The public talk scheduled for Wednesday 30 April has been cancelled due to illness. Please let anyone know who was intending to come but may not see this notice.
The next open planning meeting will take place on Wednesday 23 April at 7.00 – 8.30 pm in the Bar Billiards Room at the Golden Ball, Cromwell Road, York.
We will be discussing arrangements for the Public Talk (see post below) at the Priority Street Centre on Wednesday 30 April. Help required please, so volunteer if you can’t be there this week.
There will be an update on plans for the First World War Day School in November and a catch-up on progress with the Living with History project and the successful enquiry day regarding Stonebow House.
History Talk with York Alternative History & York Social
Date: Wednesday, 30 April 2014, at 7.30 pm
Venue: Denham Room, Priory Street Centre
Speakers: Pat and Martin Bashforth
Title: Diverse Evill-Disposed Persons
Behind the modern, comfortable presentation of Cannon Hall Country House Museum lie tales of war, revolution, murder, migration, poverty, theft, injustice and the role of women in the social turbulence of 17th century Yorkshire.
Can we combine history research with contemporary art practice to represent the past in today’s landscape?
Do these ignored stories surrounding Cannon Hall have any relevance to life in the 21st century?
What chance does such an ‘alternative history’ have of being seen and heard?
Pat and Martin Bashforth will use a variety of media to explore and present their research into the past and present of Cannon Hall and its surrounding landscape and invite your answers to questions like these.
[Free entry on the door, with a collection]
Thanks to the hosting by IPUP (Institute for the Public Understanding of the Past), the meeting yesterday evening was a huge success. There were about 50 people who turned up. Martin set the context by showing what YAH has been doing, how we like to engage with the public and how we might be about ‘dissent’ but that it emerges from mainstream society.
Helen introduced the Living with History project, which is concerned with how heritage fits into the decision-making process, how that process works and how we ( i.e. the general public in York) might improve that. How can we make good decisions out of complex and messy issues and what would count as a good decision?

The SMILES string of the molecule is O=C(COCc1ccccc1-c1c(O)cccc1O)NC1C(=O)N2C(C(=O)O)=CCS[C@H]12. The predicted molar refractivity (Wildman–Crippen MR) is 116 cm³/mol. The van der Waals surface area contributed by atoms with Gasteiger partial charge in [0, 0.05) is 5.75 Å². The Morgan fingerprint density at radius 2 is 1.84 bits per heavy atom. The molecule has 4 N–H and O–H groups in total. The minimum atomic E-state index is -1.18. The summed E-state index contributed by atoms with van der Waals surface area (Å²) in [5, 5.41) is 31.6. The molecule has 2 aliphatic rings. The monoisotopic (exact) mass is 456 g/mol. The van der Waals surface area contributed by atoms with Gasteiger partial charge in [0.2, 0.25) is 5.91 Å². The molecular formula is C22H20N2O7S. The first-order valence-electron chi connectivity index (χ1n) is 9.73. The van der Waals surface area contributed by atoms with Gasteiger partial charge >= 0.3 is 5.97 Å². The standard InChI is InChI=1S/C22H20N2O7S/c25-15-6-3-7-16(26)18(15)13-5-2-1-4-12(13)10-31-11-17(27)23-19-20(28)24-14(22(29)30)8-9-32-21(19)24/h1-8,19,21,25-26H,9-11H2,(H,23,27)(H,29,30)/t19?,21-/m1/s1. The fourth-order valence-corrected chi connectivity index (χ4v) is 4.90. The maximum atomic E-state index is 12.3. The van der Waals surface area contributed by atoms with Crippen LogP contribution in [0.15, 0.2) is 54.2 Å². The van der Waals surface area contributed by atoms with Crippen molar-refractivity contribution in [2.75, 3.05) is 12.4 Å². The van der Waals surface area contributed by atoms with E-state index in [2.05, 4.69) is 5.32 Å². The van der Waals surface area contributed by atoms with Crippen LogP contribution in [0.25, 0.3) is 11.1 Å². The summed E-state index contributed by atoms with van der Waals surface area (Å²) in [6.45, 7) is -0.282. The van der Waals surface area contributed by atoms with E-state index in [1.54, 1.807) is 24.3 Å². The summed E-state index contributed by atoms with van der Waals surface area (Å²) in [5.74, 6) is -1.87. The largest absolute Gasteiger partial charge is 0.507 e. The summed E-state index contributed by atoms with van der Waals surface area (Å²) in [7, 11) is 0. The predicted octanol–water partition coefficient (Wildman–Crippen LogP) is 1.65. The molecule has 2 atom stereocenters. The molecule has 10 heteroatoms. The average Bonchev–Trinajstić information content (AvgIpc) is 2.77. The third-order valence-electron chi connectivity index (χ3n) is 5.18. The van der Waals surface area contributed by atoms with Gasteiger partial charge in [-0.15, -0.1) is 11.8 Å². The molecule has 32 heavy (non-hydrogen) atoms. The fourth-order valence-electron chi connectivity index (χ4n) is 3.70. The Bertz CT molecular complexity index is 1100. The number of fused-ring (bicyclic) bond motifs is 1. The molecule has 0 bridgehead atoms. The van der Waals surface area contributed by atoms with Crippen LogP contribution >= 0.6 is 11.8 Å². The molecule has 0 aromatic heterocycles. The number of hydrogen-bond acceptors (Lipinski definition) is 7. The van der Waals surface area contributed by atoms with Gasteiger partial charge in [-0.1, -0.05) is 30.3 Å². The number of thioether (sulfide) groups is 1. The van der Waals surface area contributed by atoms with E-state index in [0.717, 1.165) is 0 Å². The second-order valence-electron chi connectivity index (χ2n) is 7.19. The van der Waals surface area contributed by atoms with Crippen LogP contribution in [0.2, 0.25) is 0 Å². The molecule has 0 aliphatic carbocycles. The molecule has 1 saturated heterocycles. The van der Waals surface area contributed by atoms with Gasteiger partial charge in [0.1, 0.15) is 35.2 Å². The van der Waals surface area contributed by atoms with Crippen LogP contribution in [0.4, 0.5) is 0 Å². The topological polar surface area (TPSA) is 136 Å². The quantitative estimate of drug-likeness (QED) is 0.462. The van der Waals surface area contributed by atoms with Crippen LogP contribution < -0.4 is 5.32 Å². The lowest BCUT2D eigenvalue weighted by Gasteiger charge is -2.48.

Using pending decisions to be made about the buildings at Stonebow House, she stimulated a lively debate and multiple conversations around the room. We will be able to use the ideas generated in getting this project off the ground in a bigger way. Many thanks to the generous participation of those who came along.
In the interests of transparency, what follows is the unedited raw data generated from the flip charts at the end of the meeting, expressing concerns about the Stonebow site itself, the values and issues involved, and concerns about how decisions are made:
- What would go back?
- Story of site and architecture
- Why not suitable letting?
- Is it useful?
- It’s an example of its type?
- Parts in use e.g. York Music Scene – where would they go?
- Affordability for users
- Opportunity for something new e.g. green space
- What is the current allocation on York City Plan?
- Are decisions therefore limited?
- What consultancy has there been?
- There is a different York constituency involved – is this perceived negatively?
- Who values it?
- How is it valued?
- How is value measured?
- It is difficult to get people involved until too late
- There are 300 community organisations offering a potential way in to effective consultation
- People are directly involved – what do they want?
- It is not just about buildings
- What about housing needs
- There is a sense of a ‘democratic deficit’ in that the consultation processes adopted appear alien and false (i.e. not actually listening, just going through the motions)
- What was there before and why was it changed?
- What is the relationship of the specific site to the wider locality